Calls are growing for changes to Covid-19 self-isolation rules as businesses and hospitals face a staff shortage crisis.
Under current rules in most Australian states, close contacts of a Covid case have to isolate for seven days even if they test negative.
The rules put about 2,000 healthcare workers out of action in NSW alone, leading to staff shortages at hospitals, aged care centres, and GP clinics.
Hospitality venues have reported struggles to get enough staff due to close contact isolation. Pictured: A cafe in Sydney’s Bondi last week
Businesses including restaurants, bars and cafes are also struggling with staff amid the rapid spread of the more infectious Omicron variant.
NSW recorded 6,324 new cases on Monday while Victoria detected 1,999 new infections.
NSW Health Minister Brad Hazzard said he was in discussions about changing the isolation requirements for health staff because the shortages were becoming more unsafe than the risk of extra Covid spread.
‘I’m certainly in deep conversation over probably the last week… about whether or not it’s viable to have staff coming back sooner,’ he said.
‘If you’re erring on the side of caution, it would certainly be an area that you could say ”probably this would be a safer option than having no staff”.’
The rules for the general population could be eased in the New Year.
Staff are seen arriving at RPA Hospital in Camperdown. There are calls to reduce Covid isolation testing requirements
Virus experts also backed calls for changes, including UNSW Professor Louise Mary-McLaws, who said daily rapid antigen tests for close contacts could be an alternative.
‘Given that the taxpayer has been paying for PCR tests, the taxpayer needs to support (rapid antigen tests),’ she said.
‘Everybody should be given at least seven a week and for free… If you want to use more, go ahead and buy them yourself.’
ANU infectious diseases expert Sanjaya Senanayake also said the huge volume of cases being recorded means politicians have to re-think testing and isolation requirements.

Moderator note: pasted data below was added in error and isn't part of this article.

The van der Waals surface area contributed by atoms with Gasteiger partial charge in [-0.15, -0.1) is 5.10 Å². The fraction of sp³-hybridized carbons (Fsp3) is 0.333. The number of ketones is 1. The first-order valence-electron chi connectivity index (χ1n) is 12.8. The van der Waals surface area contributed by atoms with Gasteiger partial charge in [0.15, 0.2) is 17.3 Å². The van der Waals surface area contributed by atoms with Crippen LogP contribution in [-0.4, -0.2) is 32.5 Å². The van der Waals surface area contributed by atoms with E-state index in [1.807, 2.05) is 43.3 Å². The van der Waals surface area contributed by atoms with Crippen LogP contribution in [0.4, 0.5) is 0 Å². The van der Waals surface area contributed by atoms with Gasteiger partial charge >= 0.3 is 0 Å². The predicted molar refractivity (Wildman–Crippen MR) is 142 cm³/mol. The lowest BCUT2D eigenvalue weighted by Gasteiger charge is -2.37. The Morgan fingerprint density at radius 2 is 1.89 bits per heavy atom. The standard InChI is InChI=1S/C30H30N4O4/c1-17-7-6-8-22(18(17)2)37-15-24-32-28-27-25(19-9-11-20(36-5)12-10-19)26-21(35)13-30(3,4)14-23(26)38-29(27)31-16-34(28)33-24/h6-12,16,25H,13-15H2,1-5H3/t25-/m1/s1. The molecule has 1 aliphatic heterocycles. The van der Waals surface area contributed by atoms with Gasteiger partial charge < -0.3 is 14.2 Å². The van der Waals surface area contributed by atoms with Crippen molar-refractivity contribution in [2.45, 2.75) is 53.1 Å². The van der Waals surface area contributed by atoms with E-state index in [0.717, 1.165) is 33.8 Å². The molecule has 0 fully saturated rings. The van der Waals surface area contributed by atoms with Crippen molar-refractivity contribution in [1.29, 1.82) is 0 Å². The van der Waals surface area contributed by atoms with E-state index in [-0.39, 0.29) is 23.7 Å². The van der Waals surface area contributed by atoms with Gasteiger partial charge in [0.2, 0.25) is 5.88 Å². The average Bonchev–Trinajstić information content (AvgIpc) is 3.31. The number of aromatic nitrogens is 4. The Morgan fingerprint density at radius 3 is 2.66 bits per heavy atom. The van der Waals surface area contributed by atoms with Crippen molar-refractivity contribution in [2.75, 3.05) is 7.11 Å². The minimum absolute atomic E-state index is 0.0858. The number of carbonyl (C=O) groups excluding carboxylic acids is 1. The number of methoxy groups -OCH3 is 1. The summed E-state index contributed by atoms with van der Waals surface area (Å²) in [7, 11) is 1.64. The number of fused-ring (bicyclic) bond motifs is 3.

‘We had 6,500 cases yesterday in NSW. That means we’ve got about 60,000 to 120,000 contacts to trace within 48 hours. That’s not feasible. Yeah. We have to think differently,’ he told Nine News on Monday.
In the UK – which recorded 122,186 new Covid cases on Friday – vaccinated close contacts do not have to isolate but are advised to conduct rapid tests every day for seven days.
The Victorian Government placed a large order for rapid tests and is considering removing the PCR testing and isolation requirements for certain types of contacts to ease pressure on testing centres and labs.
Under the plan, household contacts and people with symptoms would still need PCR tests, according to The Age.
Australian Industry Group chief executive Innes Willox said Australia should adopt a more relaxed model for close contacts to help ailing businesses.
‘While multiple PCR testing stays in place for internal travel and while many jurisdictions have such broad definitions of close contacts, Australians and our economy will remain hobbled by Covid overreactions,’ he said.
Testing queues have blown out to several hours long in Sydney, partly due to travel testing requirements. Pictured: Testing in Bondi, eastern Sydney
The close contact regime led to disaster on Christmas Eve when Jetstar and Virgin cancelled about 120 domestic flights due to staff shortages, ruining Christmas for thousands of families.
Planes were grounded as airline staff got caught up as close contacts and also had to wait days to get the all clear to return to work.
Hundreds of Jetstar and Virgin passengers suddenly found their holiday plans in dire straits as they were notified late on Thursday night of the mass cancellations, with dozens of flights scrapped between Sydney and Melbourne.
Last week, Health Minister Greg Hunt announced earlier booster shots to tackle Omicron.
From January 4, boosters will be brought forward to four months after the second dose, down from five months.
Then from January 31, people can get boosters after three months.
About 7.5 million Australians will be eligible for their booster shot come January 4.
This will jump to 16 million at the end of the month once the time frame is dropped to three months.
Prime Minister Scott Morrison and Opposition Leader Anthony Albanese used their Christmas messages to thank Australians for standing together and supporting each other during the pandemic.
‘This pandemic continues to buffet us (but) Christmas is a time of hope and we are an optimistic people,’ Mr Morrison said.
Mr Albanese said Australians deserved to have a happy Christmas after a challenging two years.
‘With our borders opening up again, we’re getting back together. Off the Zoom and actually back in the room with family, friends and loved ones,’ he said.